The desire satisfaction theory of welfare states that what is good for an individual, that which benefits him/her fundamentally, is the satisfaction of their desires. The theory explains that when an individual satisfies their welfare-relevant desires, then this is what is basically good for them. However, what if a person desires an object that is not relevant to their welfare? Perhaps, wanting to know how many stars in total cover the night sky? According to desire satisfactionism, if an individual cannot explain how the desire is relevant to them, then it is not imperative/relevant as an object of desire. For example, some desires that can be described would be a walk on the beach, which someone would say is “soothing” or a ride through the country roads, which would be “relaxing.” Thus, if you cannot describe the object of your desires in tangent words that make sense, then it is not fundamentally good for you.
Desire satisfaction theories suggest that if all the desires that a person has are satisfied (fully), then their lives are good. According to Brandt’s theory of “rational desires,” a good life is that which any person would rationally desire to live. Brandt’s rationality is that if an individual’s desires, for instance, throughout their lifetime are considered, then they would live good lives by maximizing the satisfaction of these desires. However, critics of desire satisfactionism have argued that what if the desires change? Would the change in desires mean different outcomes in realizing the “good life?” A weakness of desire satisfaction theories is that they suggest that people should always be “force-fed” their desires since these are the elements that make their lives “good.” For example, if one desired to skate until they are 60 years old as a form of exercise, when they are 30 years old, this is a rational desire that they can fulfill to live their best lives. However, what happens when they become 60 years old? Will the desire to skate be retained despite the reduced bone density and other challenges of aging?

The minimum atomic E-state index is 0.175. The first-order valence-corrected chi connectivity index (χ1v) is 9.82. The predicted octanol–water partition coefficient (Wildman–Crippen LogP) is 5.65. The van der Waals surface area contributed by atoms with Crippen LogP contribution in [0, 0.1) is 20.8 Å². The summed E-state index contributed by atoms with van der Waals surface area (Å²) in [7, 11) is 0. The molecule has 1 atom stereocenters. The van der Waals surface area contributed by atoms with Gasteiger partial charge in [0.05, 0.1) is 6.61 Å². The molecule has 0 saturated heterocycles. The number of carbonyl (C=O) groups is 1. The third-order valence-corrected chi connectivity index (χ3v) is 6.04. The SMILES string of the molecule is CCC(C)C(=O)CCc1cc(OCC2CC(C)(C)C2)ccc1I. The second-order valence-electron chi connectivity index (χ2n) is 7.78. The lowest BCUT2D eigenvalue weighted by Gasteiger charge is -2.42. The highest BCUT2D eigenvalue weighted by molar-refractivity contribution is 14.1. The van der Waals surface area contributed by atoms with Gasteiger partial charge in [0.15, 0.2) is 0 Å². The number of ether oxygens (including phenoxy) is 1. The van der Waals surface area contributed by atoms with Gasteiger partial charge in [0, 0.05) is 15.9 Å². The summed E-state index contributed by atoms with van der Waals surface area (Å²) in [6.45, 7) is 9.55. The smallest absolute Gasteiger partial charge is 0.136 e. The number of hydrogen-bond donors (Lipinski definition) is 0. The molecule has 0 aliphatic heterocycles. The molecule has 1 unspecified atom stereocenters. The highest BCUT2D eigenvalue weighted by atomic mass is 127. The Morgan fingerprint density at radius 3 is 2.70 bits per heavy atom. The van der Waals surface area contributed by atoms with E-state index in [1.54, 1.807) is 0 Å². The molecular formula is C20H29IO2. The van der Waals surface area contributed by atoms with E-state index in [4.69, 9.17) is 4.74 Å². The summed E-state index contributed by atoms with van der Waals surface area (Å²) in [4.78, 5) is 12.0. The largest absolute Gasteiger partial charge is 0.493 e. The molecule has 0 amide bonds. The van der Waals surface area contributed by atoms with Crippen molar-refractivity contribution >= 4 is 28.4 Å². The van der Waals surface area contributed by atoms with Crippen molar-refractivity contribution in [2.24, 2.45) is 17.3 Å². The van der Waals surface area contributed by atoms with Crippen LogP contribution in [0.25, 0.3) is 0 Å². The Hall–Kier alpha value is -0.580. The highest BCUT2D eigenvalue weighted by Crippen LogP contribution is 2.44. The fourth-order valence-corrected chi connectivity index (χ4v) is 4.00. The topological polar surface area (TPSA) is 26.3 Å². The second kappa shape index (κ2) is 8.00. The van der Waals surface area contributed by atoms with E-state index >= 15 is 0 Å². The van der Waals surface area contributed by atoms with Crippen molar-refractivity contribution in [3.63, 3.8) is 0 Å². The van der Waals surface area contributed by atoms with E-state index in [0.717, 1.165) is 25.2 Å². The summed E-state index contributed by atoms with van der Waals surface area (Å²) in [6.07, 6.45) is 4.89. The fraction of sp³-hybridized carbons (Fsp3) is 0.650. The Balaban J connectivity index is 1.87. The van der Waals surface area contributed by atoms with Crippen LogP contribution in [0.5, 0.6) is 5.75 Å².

Richard Brandt, who was a significant supporter of the fundamental desire satisfaction theories would also later come to revise his arguments, as he realized that the theories fail to consider the emergence of unstable desires. Brandt explained that desire satisfactionism was inadequate since it suggests that if someone desired something at some time in their life, this remains true even as time passes by. Using the example of a skater, desiring to skate at 30 is a rational desire but when new information is added, such as the introduction of new hobbies or health complications, the desire changes. The “problem of changing desires” is a significant weakness of desire satisfactionism since a fully informed individual can change their preferences considering new changes.
Desire satisfactionism as a concept in moral philosophy closely relates to hedonism despite some apparent differences between the two. Hedonism, which is an ethical theory that claims that pleasure and the satisfaction of one’s desires is the highest form of good, called for enjoyment at every moment in life. Epicureanism, a philosophical stance under hedonism, explains that pleasure is the supreme good, a notion that matches Aristotle’s ideas about the best life. Some misconceptions about hedonism are that pleasure is only physical but in its real sense, pleasure can be found in many other events in life. For instance, in expounding hedonism as a foundation of moral theory, Jeremy Bentham used utilitarianism. He stated that everyone’s goal in life is to pursue the greatest pleasure they can attain by doing what they ought to do. Thus, the actions which one ought to do are those that provide the most pleasure and will give the most pleasure to others who are affected by it.
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